Almost two weeks after Austin implemented Stage II water restrictions, water usage has dropped across the city. Since the new rules took effect on September 6, Austin has been using about 179 million gallons of water a day. Before Stage II restrictions, our water usage was averaging closer to 203 million gallons a day. That’s a decrease of about 12 percent.
“We are working at changing a culture of water users, more so than this feeling like it's a punitive measure,” Austin Water Utility spokesperson Jason Hill said. First-time violators will receive a warning and an explanation of why it’s important to conserve. If they keep breaking the rules, they could be fined $475.
Anyone who sees someone violating watering restrictions can report them by calling 3-1-1. In the first week of Stage II restrictions, that city phone line received 675 water waste complaints. Last week, the phone service reported 913 calls.
Hill says, overall, Austinites “have been very good at being mindful of their water use.”
Meanwhile, in Round Rock, officials say more people need to cut back. Round Rock has seen an eight percent decrease in demand since implementing its Stage II restrictions, which is a smaller than they hoped for.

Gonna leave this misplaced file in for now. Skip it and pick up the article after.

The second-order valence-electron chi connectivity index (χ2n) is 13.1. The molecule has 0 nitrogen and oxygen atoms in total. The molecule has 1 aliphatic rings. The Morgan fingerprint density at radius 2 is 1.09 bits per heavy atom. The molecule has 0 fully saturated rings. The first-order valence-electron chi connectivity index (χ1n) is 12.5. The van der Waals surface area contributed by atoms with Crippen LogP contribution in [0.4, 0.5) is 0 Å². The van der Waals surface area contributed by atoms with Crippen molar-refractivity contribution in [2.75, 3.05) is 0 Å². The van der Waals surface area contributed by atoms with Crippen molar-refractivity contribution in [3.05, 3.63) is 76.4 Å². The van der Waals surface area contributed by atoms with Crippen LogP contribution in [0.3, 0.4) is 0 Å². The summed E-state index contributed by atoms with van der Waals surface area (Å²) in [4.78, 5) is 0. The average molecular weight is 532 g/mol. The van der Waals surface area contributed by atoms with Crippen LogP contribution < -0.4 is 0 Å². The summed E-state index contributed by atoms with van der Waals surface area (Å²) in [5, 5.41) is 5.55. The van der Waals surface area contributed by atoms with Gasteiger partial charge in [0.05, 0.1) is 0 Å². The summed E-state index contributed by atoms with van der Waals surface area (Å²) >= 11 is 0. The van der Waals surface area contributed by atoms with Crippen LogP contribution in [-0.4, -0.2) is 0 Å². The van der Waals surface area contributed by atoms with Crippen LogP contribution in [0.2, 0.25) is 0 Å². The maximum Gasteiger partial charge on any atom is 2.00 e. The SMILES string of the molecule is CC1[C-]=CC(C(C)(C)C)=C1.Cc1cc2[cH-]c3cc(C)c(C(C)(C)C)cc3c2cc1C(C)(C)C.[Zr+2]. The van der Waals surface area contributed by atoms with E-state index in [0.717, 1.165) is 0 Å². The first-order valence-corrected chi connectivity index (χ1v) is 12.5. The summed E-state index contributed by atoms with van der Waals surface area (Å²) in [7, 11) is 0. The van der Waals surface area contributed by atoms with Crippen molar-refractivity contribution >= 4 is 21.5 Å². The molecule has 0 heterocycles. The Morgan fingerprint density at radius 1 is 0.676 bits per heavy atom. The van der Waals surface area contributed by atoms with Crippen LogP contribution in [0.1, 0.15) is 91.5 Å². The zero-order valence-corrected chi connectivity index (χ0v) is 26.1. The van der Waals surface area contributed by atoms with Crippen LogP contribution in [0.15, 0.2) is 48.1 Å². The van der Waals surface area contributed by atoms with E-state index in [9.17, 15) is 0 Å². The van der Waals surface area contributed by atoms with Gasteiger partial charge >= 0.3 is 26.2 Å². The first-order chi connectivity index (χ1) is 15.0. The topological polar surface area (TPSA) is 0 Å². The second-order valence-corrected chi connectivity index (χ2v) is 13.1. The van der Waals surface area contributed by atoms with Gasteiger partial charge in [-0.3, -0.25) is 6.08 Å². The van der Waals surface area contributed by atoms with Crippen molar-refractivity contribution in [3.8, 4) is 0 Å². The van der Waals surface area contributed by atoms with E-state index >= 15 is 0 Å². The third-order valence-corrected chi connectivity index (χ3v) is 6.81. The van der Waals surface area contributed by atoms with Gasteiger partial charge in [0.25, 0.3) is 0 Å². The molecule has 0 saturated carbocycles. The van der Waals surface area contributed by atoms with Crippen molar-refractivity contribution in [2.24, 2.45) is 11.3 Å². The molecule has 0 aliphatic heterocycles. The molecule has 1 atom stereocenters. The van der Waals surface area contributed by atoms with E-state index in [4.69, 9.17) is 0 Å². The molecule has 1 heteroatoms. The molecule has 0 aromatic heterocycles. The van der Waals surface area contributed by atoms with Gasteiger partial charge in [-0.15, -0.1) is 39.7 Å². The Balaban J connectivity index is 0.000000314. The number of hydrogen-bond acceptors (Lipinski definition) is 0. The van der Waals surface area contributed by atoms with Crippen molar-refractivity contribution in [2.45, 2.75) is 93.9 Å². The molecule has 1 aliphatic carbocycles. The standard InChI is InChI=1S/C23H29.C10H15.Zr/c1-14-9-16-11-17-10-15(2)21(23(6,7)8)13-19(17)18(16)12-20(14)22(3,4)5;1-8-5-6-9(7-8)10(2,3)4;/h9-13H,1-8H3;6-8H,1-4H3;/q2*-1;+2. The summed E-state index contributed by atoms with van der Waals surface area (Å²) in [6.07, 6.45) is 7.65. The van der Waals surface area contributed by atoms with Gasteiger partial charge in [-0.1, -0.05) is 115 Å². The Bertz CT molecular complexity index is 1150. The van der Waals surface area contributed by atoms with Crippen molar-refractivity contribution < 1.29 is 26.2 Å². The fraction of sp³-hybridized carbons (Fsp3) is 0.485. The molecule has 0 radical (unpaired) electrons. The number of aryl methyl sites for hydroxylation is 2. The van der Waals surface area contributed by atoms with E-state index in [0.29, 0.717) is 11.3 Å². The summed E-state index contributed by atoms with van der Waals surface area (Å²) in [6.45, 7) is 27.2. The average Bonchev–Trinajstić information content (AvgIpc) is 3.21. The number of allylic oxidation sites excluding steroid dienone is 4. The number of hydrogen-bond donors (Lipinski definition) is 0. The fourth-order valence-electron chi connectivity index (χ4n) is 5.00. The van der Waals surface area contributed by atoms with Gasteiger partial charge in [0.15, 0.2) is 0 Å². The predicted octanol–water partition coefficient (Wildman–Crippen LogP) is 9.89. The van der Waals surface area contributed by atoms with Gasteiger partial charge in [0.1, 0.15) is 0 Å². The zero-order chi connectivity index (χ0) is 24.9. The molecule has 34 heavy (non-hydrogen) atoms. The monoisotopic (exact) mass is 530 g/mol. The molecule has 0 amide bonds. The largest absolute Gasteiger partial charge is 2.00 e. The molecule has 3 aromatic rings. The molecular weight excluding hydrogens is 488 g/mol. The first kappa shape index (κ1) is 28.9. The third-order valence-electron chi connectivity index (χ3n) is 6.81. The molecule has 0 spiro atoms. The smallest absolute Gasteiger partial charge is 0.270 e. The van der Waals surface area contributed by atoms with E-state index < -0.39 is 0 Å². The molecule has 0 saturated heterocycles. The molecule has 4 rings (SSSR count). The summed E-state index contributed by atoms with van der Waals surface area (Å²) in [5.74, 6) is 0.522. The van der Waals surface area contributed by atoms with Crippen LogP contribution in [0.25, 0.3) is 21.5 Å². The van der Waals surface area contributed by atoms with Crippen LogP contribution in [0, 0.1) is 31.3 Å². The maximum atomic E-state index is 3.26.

“It’s imperative we see broader compliance,” Round Rock utilities director Michael Thane said in a statement.
Texas is experiencing the most intense single-year drought in recorded history, but the worst drought on record was a 10-year stretch through the 1940s and 50s. Currently, Lakes Travis and Buchanan, our region’s water supply reservoirs, are 39 percent full. The Lower Colorado River Authority says as soon as this spring, lake levels could drop to below where they were in that disastrous drought of the mid-20th Century.